The Indonesian name for whitefly is "kutu putih" and it is in the insect family Aleyrodidae.
Whiteflies reduce potato and cabbage plant vigour by sucking sap from leaves. There are several species, but all adults are small at about 1.5mm long with white wings.
Adults lay eggs on the underside of young leaves. The eggs are pale when first laid and turn black just before hatching into nymphs.
Whitefly immature stages are called nymphs which occur on the undersides of leaves. They are grey to white, circular and soft-bodied, similar to aphid nymphs. But unlike aphids, whitefly nymphs lack cornicles on the abdomen and do not move once they start feeding.
Symptoms of whitefly damage include wilting leaves and the presence of black sooty mould. These symptoms are rarely seen because only large numbers of whitefly will cause such effects. The sooty mould is a fungus that grows on the sugary honeydew that nymphs and adult whitefly excrete when they are feeding.
When mature, whitefly nymphs form into white oval cocoons on the underside of leaves. Cocoons are cream when not parasitised, yellow when parasitised.
Cocoons from which whitefly adults emerge are grey shells with a split line, and cocoons from which wasp parasites have emerged have a circular hole cut in them.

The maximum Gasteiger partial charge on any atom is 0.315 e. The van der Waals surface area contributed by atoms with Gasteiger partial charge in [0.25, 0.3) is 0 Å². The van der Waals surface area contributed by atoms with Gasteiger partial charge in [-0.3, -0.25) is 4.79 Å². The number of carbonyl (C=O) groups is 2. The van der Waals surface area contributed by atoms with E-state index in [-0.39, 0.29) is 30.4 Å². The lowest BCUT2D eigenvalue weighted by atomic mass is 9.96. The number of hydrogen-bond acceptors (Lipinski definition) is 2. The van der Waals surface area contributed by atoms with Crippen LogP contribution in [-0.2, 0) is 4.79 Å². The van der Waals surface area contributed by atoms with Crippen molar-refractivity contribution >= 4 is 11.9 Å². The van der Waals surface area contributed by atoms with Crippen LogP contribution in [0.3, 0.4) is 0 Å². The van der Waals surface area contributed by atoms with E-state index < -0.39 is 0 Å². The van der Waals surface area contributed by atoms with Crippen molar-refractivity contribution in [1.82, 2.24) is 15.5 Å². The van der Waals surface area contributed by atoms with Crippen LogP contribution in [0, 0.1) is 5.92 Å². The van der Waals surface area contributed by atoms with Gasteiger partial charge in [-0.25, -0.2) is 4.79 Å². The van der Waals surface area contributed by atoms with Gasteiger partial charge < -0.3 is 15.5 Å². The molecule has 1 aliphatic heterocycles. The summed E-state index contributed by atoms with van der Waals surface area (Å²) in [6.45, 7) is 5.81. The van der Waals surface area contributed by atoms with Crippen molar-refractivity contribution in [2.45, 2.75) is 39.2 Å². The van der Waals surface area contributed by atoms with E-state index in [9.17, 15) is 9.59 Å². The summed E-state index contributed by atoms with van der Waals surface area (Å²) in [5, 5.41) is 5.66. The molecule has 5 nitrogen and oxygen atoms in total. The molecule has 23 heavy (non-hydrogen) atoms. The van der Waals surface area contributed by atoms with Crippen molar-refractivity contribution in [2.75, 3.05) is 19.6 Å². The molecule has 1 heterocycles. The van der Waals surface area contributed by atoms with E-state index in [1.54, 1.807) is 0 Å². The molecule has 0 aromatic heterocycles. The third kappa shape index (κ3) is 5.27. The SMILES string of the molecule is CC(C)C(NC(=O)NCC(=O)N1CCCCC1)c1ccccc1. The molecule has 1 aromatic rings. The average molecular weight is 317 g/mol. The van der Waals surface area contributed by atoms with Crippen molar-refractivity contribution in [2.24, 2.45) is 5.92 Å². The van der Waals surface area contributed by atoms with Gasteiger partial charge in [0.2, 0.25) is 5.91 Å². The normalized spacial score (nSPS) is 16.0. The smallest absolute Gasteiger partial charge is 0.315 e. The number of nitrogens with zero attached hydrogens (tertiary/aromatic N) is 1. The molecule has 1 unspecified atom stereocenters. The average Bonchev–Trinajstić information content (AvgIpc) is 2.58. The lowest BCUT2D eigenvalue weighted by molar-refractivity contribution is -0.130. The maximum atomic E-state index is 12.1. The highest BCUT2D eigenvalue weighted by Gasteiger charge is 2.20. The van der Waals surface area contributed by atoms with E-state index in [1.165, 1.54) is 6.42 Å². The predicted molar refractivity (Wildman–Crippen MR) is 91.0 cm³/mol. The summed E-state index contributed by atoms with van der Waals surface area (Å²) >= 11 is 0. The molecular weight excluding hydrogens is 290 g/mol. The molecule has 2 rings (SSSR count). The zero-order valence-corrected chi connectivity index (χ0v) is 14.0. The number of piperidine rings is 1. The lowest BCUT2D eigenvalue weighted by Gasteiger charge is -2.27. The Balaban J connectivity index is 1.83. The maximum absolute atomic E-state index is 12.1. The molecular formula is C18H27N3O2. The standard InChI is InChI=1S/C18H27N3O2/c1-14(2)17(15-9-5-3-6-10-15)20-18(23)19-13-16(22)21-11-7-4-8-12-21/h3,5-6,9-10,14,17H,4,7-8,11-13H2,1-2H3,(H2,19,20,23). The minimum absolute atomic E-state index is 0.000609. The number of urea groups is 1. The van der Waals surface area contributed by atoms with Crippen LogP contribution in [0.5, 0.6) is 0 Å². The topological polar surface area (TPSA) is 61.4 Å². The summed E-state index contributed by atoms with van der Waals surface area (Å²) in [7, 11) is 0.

A video on whitefly stages is available.
Whitefly may be present on weeds so keep the area around crops free of weeds.
Check crops for whitefly during weekly pest monitoring.
Whitefly will cause damage only when present in high numbers.
Several species of whitefly can be pests in potato and cabbage crops. Some of these have a reputation for developing resistance to insecticides so careful consideration is required as to whether infestations require insecticide use and whether natural enemies may control an infestation.
If insecticides are used, delay or avoid insecticide resistance by alternating insecticides with different modes of action.
Natural enemies of whitefly include wasp parasitoids, and predators such as lacewing larvae, ladybird beetles, hover flies, mites and spiders.
If whitefly numbers are high enough to cause crop wilting, insecticides should be applied. A range of contact, systemic and growth regulator insecticides will control whitefly and more than one application may be required to control heavy infestations.
Funding for this work to support Indonesian potato farmers and WA seed potato exports was provided by ACIAR (the Australian Centre for International Agricultural Research) and the Department of Agriculture and Food, Western Australia.